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Cook Children's pediatricians — with you every waking and sleeping moment of the way.
While newborns do sleep a lot, most moms and dads will tell parents-to-be to expect waking up every few hours for feedings. Babies start sleeping through the night at different times, but this stage will be over before you know it.
The American Academy of Pediatrics (AAP) says some newborns feed as often as every 1.5 hours, while others about every 3 hours. The AAP also says breast-fed newborns will feed 8-12 or more times per 24 hours once a mom's milk has come in and recommends that "if your baby isn't waking on his own during the first few weeks, wake him if 3-4 hours have passed since the last feeding."
Threre are some sources, such as "The Newborn Book," written by two pediatricians in New York, that have suggested it's possible to train a baby to sleep through the night by spacing out feeds to every 4 hours. However, increasing feeding volumes during the day to skip nighttime feeds, using medicine to induce drowsiness and letting a baby "cry it out" at scheduled nighttime feeding times are not recommended by the AAP or Cook Children's pediatricians, and could have serious consequences.. Babies differ in their feeding needs and preferences. You can, and should, let your baby set their own feeding schedule. If your baby is getting enough to eat, they will sleep well between feedings.
Here are a few additional myths surrounding feeding and sleep training and the facts a parent-to-be should know to help ease your fears and conerns:
MYTH: There is one "best way" to get your child to sleep through the night.
FACT: Some babies sleep through the night at 1 to 2 months of age, but some perfectly normal babies take longer. Babies should learn to fall asleep in their crib, and you'll quickly learn when they are hungry, tired or need a diaper change.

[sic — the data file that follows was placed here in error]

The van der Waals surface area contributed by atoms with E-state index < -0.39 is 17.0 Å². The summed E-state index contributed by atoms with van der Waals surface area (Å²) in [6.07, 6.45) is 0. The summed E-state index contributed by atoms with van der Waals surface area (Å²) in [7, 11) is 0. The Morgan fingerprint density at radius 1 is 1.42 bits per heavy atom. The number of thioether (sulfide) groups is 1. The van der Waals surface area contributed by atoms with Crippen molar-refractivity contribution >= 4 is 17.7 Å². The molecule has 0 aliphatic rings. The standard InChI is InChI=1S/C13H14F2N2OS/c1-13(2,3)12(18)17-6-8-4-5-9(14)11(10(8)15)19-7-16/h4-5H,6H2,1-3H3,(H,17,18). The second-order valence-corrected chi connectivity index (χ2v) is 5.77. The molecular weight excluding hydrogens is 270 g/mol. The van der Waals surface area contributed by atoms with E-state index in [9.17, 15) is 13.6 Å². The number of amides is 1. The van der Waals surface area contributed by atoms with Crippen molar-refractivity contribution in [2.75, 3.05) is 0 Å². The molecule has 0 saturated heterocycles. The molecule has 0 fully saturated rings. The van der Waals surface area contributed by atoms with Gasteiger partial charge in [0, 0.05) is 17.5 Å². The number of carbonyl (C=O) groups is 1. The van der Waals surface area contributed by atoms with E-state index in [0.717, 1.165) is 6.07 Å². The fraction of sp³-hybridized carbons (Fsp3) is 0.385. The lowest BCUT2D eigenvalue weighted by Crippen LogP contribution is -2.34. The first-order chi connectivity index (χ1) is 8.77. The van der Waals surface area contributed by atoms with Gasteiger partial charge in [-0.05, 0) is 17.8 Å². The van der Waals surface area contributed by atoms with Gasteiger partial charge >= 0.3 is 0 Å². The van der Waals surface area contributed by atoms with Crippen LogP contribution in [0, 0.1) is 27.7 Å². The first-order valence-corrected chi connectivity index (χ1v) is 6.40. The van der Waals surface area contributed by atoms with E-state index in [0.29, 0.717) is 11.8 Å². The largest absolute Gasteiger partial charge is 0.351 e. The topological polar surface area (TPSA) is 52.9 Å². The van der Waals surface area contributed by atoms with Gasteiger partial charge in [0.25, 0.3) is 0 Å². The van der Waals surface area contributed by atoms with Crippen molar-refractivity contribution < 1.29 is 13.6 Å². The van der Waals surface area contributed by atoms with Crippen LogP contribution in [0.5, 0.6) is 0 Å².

MYTH: Scheduling feeds, even from a very early age, poses no risk to babies.
FACT: Scheduling feeds from birth is dangerous and puts babies at risk. Your baby will let you know when they are hungry and establish their own schedule. Not feeding on demand puts moms at risk for problems establishing a good milk supply for breast-feeding. In addition, infrequent feeding places babies at risk for increased weight loss and more severe jaundice, which requires further treatment and testing.
MYTH: You should never feed a baby before the time you have scheduled for them.
FACT: A crying baby isn't always hungry. However, if the usual steps to comfort them (change diaper, rocking, etc.) do not work, it is reasonable to attempt to feed.
MYTH: If your baby's sleep is disrupted for any reason (teething, vaccines, hungry, etc.), a combination of Tylenol®, Benadryl® and Motrin® will help to "reset their clock."
FACT: If your baby is fussy and you think it might be pain from teething, a dose of Tylenol or Motrin is safe, but not along with Benadryl. Otherwise, medication shouldn't be used to treat a normal developmental stage. The risks far outweigh the benefits.
The first few days of nursing a new baby can be challenging. Be patient and ask your pediatrician if you have any concerns. We're with you every worry of the way.
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